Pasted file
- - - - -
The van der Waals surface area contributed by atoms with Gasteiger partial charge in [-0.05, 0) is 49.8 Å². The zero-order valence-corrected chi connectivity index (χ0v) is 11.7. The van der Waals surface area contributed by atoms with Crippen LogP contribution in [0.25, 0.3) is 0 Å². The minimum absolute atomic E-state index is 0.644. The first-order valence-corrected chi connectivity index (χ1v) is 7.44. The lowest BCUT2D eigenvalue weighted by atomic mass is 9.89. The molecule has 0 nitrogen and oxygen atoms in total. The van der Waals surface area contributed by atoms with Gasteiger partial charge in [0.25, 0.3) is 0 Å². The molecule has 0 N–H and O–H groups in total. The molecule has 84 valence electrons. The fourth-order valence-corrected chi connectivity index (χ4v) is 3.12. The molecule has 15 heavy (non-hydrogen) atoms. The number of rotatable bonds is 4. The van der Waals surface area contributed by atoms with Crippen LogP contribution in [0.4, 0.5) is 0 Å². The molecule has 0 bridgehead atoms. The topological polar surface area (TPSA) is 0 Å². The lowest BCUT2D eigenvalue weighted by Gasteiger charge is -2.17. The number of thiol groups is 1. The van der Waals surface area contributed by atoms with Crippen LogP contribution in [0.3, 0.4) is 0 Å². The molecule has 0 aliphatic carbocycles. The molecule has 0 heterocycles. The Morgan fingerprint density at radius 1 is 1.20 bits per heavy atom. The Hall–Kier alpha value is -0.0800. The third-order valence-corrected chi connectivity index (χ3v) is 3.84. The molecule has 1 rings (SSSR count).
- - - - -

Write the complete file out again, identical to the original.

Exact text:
The van der Waals surface area contributed by atoms with Gasteiger partial charge in [-0.05, 0) is 49.8 Å². The zero-order valence-corrected chi connectivity index (χ0v) is 11.7. The van der Waals surface area contributed by atoms with Crippen LogP contribution in [0.25, 0.3) is 0 Å². The minimum absolute atomic E-state index is 0.644. The first-order valence-corrected chi connectivity index (χ1v) is 7.44. The lowest BCUT2D eigenvalue weighted by atomic mass is 9.89. The molecule has 0 nitrogen and oxygen atoms in total. The van der Waals surface area contributed by atoms with Gasteiger partial charge in [0.25, 0.3) is 0 Å². The molecule has 0 N–H and O–H groups in total. The molecule has 84 valence electrons. The fourth-order valence-corrected chi connectivity index (χ4v) is 3.12. The molecule has 15 heavy (non-hydrogen) atoms. The number of rotatable bonds is 4. The van der Waals surface area contributed by atoms with Crippen LogP contribution in [0.4, 0.5) is 0 Å². The molecule has 0 bridgehead atoms. The topological polar surface area (TPSA) is 0 Å². The lowest BCUT2D eigenvalue weighted by Gasteiger charge is -2.17. The number of thiol groups is 1. The van der Waals surface area contributed by atoms with Crippen LogP contribution in [0.3, 0.4) is 0 Å². The molecule has 0 aliphatic carbocycles. The molecule has 0 heterocycles. The Morgan fingerprint density at radius 1 is 1.20 bits per heavy atom. The Hall–Kier alpha value is -0.0800. The third-order valence-corrected chi connectivity index (χ3v) is 3.84. The molecule has 1 rings (SSSR count).